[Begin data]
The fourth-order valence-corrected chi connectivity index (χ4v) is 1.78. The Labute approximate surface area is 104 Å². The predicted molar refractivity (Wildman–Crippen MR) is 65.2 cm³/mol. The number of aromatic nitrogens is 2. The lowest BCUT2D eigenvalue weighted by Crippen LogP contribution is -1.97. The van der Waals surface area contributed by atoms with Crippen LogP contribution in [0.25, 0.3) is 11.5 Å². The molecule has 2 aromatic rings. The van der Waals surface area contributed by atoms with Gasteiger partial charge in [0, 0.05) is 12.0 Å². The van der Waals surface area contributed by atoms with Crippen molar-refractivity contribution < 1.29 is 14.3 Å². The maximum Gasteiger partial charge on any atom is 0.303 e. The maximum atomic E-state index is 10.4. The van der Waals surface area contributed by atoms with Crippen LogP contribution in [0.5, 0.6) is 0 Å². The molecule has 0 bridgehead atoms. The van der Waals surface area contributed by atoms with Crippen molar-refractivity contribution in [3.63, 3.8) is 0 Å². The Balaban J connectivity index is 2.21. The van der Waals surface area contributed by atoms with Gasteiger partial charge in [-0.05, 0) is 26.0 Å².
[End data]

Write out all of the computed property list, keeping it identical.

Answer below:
The fourth-order valence-corrected chi connectivity index (χ4v) is 1.78. The Labute approximate surface area is 104 Å². The predicted molar refractivity (Wildman–Crippen MR) is 65.2 cm³/mol. The number of aromatic nitrogens is 2. The lowest BCUT2D eigenvalue weighted by Crippen LogP contribution is -1.97. The van der Waals surface area contributed by atoms with Crippen LogP contribution in [0.25, 0.3) is 11.5 Å². The molecule has 2 aromatic rings. The van der Waals surface area contributed by atoms with Gasteiger partial charge in [0, 0.05) is 12.0 Å². The van der Waals surface area contributed by atoms with Crippen molar-refractivity contribution < 1.29 is 14.3 Å². The maximum Gasteiger partial charge on any atom is 0.303 e. The maximum atomic E-state index is 10.4. The van der Waals surface area contributed by atoms with Crippen LogP contribution in [0.5, 0.6) is 0 Å². The molecule has 0 bridgehead atoms. The van der Waals surface area contributed by atoms with Crippen molar-refractivity contribution in [3.63, 3.8) is 0 Å². The Balaban J connectivity index is 2.21. The van der Waals surface area contributed by atoms with Gasteiger partial charge in [-0.05, 0) is 26.0 Å².